Storage Informer
Storage Informer

Monetizing The Private Cloud — Part 1

by on Jun.22, 2009, under Storage

Monetizing The Private Cloud — Part 1

EMC logo Monetizing The Private Cloud — Part 1

If you’ve been following this blog — or other similar conversations — you’ll know that my current focus is on private clouds. A private cloud is a fully virtualized IT environment that can optimize the use of IT resources –…

If you’ve been following this blog — or other similar conversations — you’ll know that my current focus is on private clouds.

A private cloud is a fully virtualized IT environment that can optimize the use of IT resources — whether they be internal, external or a combination of both.

Up to now, I’ve been covering what they are, how they’re built, why we need them, etc.

It’s now time to take on a big, hairy issue — how will they be paid for?

Because — at the end of the day — it all boils down to money and economics, doesn’t it?

A Starting Point

At its core, the private cloud discussion (or any cloud discussion) is no more than a different model of providing shared infrastructure — in this case, IT infrastructure.

As any student of economics will know, one of the most interesting parts of any shared infrastructure (or public good) is how it gets paid for.

Sure, you need to cover the economic costs associated with any shared infrastructure: resources, people, etc.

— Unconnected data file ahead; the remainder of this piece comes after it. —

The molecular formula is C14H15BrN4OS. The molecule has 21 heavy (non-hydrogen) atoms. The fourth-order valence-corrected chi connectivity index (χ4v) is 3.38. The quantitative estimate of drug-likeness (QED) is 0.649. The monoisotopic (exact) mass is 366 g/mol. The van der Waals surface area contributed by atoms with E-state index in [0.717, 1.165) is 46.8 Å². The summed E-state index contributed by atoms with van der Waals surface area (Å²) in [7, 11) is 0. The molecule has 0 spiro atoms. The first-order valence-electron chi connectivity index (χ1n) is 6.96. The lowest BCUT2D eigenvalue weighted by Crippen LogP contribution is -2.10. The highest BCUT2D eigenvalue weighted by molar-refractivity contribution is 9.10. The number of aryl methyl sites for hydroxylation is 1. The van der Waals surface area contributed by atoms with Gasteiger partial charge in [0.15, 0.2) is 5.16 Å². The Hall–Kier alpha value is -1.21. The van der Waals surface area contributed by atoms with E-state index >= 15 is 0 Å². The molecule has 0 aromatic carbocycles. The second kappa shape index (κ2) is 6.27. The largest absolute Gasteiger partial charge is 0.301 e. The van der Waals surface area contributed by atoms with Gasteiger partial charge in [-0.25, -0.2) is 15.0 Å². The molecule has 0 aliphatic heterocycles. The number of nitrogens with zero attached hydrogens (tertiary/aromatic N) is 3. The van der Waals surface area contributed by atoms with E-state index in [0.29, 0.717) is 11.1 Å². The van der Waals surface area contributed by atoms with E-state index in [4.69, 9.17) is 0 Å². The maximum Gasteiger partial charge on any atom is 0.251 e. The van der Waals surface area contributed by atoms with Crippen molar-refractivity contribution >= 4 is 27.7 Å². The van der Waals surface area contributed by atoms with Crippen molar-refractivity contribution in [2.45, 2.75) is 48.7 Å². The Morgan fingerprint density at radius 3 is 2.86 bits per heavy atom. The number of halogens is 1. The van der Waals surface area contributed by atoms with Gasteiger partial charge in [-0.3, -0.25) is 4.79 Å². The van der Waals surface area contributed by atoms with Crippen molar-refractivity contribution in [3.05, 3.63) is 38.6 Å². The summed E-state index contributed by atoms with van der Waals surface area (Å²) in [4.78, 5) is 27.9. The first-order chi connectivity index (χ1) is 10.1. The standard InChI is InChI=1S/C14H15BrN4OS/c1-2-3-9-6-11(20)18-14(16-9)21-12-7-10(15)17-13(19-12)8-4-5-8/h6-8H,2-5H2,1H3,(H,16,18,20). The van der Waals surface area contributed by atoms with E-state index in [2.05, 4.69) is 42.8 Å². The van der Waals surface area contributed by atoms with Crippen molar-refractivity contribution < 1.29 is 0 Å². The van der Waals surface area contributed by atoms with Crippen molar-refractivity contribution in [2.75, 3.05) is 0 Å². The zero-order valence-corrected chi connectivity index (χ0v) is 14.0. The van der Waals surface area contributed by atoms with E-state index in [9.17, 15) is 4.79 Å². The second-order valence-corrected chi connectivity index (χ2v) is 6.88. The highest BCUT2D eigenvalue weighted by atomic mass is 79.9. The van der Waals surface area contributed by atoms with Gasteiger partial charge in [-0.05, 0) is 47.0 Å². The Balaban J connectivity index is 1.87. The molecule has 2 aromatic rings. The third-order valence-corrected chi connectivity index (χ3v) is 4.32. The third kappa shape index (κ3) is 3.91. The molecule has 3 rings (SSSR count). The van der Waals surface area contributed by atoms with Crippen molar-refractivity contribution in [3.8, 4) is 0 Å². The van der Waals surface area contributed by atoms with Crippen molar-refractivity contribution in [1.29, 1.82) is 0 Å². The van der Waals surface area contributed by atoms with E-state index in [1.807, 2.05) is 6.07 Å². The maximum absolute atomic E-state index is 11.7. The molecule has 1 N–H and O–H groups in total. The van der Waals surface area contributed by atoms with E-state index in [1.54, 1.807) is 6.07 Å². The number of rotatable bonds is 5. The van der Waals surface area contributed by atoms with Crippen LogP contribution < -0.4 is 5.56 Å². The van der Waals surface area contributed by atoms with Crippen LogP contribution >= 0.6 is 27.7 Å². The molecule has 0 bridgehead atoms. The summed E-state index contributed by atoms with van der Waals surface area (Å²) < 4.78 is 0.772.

But pricing models at their heart are a two-way communication: from consumer to provider “here’s what I want to consume“, and from provider to consumer “here’s what I want to provide“.

And — if these two sets of need meet successfully in the marketplace — we’ve got a winner.  Fortunately, there are many similar non-IT examples that we can look at and learn from.

An Interesting Topic Across The Spectrum

You might think the topic of infrastructure pricing might be most relevant to outsourcers, service providers, telcos and the like.  You know, people who are “in the business”.

And you’d be right — if they fail to get pricing models right (e.g. earn a superior economic return on invested capital), these people won’t be successful in the long term.

But there are also implications to those IT organizations who will be consuming these services, since — after all — many of these external costs will need to be passed on to the organization.

And, even if you never plan to use much in the way of external IT infrastructure services, you’ll probably have to wrestle with newer forms of chargeback for dynamic internal resources going forward.

Indeed, one of my co-workers sent along an interesting snippet from a recent Forrester note leading one to believe that we’ll see more of these of environments going forward.


(note: the original report can be found here)

That’s what makes this such an interesting topic — at least to me!

Pay For What You Use?

Most people start their journey here by proposing some sort of “pay for what you use” model as a way of allocating and recouping costs.

When it comes to hardware resources (server, storage, network), the idea is that these devices cost a certain amount to own and operate, and everyone should pay a proportional share based on actual usage over time.

When most IT was dedicated and physical, one could go down this sort of road.  This is your server.  This is your storage.  This is your fair share of shared costs.  And so on.